It costs $6 to obtain a regular copy of a CR-3 from TxDOT, or $8 for a certified copy (for a legal proceeding).
TxDOT collects crash reports from every law enforcement agency in Texas and the state retention schedule for crash reports and data is 10 years plus the current year. While the schedule effective in 2015 contains only five previous years plus the current year, TxDOT will continue to add one year to the retention schedule every year until the 10-year retention schedule is met.
Under Texas Transportation Code § 550.065, any person who has a connection to the accident can get a crash report upon written request. The report will be released once the required fee is paid. Parties who are eligible to obtain a crash report include:
- Persons involved in the crash
- A driver who was involved in the crash
- The parents, legal guardian, or employer of a person in the accident
- Vehicle or property owners involved in the crash
- Any person who is financially responsible for a vehicle involved in the crash
- The insurance company that issued a policy covering a vehicle in the crash
- Insurance companies that have policies covering any person in the accident
- Federal Communications Commission (FCC) licensed radio stations or TV stations
- Any free, general circulation newspapers or Texas Government Code § 2051.044 qualified publications that are allowed to publish legal notices
- Persons who have a right to bring a wrongful death claim due to the accident
- Federal, state, or local government agencies
How a Crash Report Can Impact Your Claim
After a collision that causes severe injuries or significant property damage, the individuals involved in the crash should take all the necessary precautions to protect themselves. This includes contacting the authorities, getting witness statements, obtaining the insurance information from the other party, and obtaining a copy of the crash report once it has been filed.
Getting a copy of your crash report in Texas is a relatively simple process and is a vital step toward getting the full and fair compensation you are owed after an accident. You should not have to pay out of pocket for the expenses associated with a collision that was not your fault and having an accident report that proves the other party was at fault can help strengthen your case with the insurance companies.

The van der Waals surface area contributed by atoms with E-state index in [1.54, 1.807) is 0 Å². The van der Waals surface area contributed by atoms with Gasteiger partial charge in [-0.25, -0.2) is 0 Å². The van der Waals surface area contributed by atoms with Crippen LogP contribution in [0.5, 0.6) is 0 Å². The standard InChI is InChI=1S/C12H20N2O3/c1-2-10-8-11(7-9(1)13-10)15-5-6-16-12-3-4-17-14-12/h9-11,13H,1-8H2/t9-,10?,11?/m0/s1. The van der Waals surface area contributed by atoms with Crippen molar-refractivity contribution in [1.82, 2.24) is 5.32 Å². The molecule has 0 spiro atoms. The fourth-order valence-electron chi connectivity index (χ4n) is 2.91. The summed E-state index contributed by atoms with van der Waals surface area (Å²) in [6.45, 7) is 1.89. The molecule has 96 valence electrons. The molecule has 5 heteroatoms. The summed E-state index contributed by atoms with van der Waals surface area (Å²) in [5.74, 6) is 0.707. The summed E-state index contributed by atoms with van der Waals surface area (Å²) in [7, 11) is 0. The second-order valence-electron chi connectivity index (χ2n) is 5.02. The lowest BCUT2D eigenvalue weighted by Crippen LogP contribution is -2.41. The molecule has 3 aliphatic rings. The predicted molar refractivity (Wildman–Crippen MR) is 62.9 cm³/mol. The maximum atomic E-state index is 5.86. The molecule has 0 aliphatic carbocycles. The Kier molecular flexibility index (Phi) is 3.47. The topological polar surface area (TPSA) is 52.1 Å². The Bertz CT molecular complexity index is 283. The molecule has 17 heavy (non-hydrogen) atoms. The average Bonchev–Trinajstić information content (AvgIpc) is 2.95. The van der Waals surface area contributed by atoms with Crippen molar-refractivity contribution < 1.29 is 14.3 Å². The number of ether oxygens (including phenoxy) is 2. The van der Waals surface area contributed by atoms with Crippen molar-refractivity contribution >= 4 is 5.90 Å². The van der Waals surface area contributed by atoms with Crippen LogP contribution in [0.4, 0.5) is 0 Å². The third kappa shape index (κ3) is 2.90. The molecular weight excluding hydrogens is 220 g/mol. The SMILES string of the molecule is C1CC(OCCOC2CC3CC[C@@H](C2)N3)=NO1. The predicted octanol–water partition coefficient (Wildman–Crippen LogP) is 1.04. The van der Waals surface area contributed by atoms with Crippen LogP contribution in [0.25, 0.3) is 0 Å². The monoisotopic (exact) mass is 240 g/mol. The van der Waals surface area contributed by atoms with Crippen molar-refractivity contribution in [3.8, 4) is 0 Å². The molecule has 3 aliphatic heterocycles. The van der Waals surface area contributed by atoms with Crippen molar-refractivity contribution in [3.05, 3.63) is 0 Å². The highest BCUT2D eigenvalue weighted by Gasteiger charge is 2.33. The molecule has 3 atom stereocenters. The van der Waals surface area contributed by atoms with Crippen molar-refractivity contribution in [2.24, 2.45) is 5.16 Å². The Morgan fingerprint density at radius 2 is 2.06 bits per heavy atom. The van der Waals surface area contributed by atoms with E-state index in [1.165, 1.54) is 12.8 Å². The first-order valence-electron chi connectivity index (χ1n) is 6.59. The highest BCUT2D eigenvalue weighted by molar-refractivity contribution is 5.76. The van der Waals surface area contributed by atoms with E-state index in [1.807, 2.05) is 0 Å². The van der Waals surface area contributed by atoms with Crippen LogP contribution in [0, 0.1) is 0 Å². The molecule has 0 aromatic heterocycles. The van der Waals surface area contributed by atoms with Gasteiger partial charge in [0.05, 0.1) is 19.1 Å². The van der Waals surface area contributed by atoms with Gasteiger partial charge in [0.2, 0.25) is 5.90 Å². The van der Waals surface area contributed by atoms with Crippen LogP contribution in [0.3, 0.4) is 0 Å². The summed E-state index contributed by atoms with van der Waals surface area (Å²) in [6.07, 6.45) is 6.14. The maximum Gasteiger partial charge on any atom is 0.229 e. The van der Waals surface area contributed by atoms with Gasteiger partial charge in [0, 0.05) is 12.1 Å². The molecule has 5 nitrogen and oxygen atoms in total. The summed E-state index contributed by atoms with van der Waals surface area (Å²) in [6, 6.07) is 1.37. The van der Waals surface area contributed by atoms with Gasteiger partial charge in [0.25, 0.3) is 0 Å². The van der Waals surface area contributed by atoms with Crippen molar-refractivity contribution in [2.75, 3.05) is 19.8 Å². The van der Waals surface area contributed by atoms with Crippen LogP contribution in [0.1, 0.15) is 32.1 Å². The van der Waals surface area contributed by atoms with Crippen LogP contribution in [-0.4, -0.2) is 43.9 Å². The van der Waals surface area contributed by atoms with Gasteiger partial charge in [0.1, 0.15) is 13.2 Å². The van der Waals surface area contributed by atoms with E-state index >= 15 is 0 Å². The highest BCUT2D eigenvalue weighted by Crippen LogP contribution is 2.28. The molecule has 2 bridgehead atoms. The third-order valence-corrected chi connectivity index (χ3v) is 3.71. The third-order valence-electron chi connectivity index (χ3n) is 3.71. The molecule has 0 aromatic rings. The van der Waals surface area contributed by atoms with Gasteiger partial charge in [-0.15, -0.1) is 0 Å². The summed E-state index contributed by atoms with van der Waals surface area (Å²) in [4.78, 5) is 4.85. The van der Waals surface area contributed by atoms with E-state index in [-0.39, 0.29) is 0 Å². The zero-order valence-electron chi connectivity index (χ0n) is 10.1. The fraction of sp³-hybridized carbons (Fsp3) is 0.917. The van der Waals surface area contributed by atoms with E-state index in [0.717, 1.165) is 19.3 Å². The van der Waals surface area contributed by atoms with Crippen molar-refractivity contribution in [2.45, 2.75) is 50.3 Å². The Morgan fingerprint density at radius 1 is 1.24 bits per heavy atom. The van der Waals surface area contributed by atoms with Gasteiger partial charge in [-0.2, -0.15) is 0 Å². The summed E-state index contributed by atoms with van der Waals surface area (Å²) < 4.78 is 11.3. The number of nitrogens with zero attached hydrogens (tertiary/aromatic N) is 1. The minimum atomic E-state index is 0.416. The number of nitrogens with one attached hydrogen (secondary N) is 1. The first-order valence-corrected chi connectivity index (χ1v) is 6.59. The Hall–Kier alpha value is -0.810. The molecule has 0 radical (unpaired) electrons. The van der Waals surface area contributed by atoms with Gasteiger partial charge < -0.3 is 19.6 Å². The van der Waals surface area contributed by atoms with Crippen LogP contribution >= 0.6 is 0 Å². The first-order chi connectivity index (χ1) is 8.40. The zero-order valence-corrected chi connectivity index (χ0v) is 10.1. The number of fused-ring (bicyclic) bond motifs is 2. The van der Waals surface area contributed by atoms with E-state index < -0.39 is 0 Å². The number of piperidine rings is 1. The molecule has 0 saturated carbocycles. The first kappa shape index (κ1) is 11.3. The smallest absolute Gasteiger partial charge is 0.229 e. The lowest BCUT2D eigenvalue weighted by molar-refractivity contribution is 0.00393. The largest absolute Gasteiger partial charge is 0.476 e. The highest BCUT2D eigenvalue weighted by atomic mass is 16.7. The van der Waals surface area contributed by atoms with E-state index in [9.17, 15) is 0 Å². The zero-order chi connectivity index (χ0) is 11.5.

If you have to pursue a personal injury claim, this report could prove to be invaluable to your case. Your attorney will want to review the accident report as part of their investigation and will use it (along with other evidence) to build a strong, convincing case on your behalf.
What If I Find Inaccuracies in My Report?
Once you have obtained a copy of your accident report, it is vital that you review it for accuracy. A mistake in a crash report could severely harm your case and could give the insurance adjuster reason to deny your claim. So, what can you do if the report leaves out essential information, contains errors, or draws the wrong conclusion?
Unfortunately, it can very difficult to get a crash report amended. You might wish to speak with the police officer as soon as possible after the crash and make sure they know all of the facts about how the accident happened. You could also consider offering a written statement that outlines the sequence of events as you experienced them. You can include photos of the scene, your vehicle, injuries you suffered, and any other evidence that might support your claim. If the officer does not want to amend the report, you could request that your statement is included as an attachment.
Before speaking with the authorities or submitting any written statements, it is a good idea to hire an attorney to represent you. Your lawyer can advise you on the best way to communicate with the officer and will make sure that any statements given are free of any errors or omissions that might harm your claim.
Contact a Houston Car Accident Attorney for Help
If you need help obtaining or reading your crash report, or you think there might be factual errors in your accident report, you should immediately contact Fleming Law, P.C. Our firm assists motor vehicle crash victims in communities all over the greater Houston area.
Michael P. Fleming is a highly experienced litigator who has argued and won a case before the U.S. Supreme Court. He is a Houston resident who was twice elected to serve as the Harris County Attorney. He is also an avid runner who has completed eight marathons, to date, including two in Ireland. Only a small group of Texas lawyers are Board Certified as specialists in both Personal Injury Trial Law and Real Estate Law. Michael is one of them. He also proudly holds his B.A. degree from the University of Saint Thomas and his J.D. degree from the University of Houston College of Law.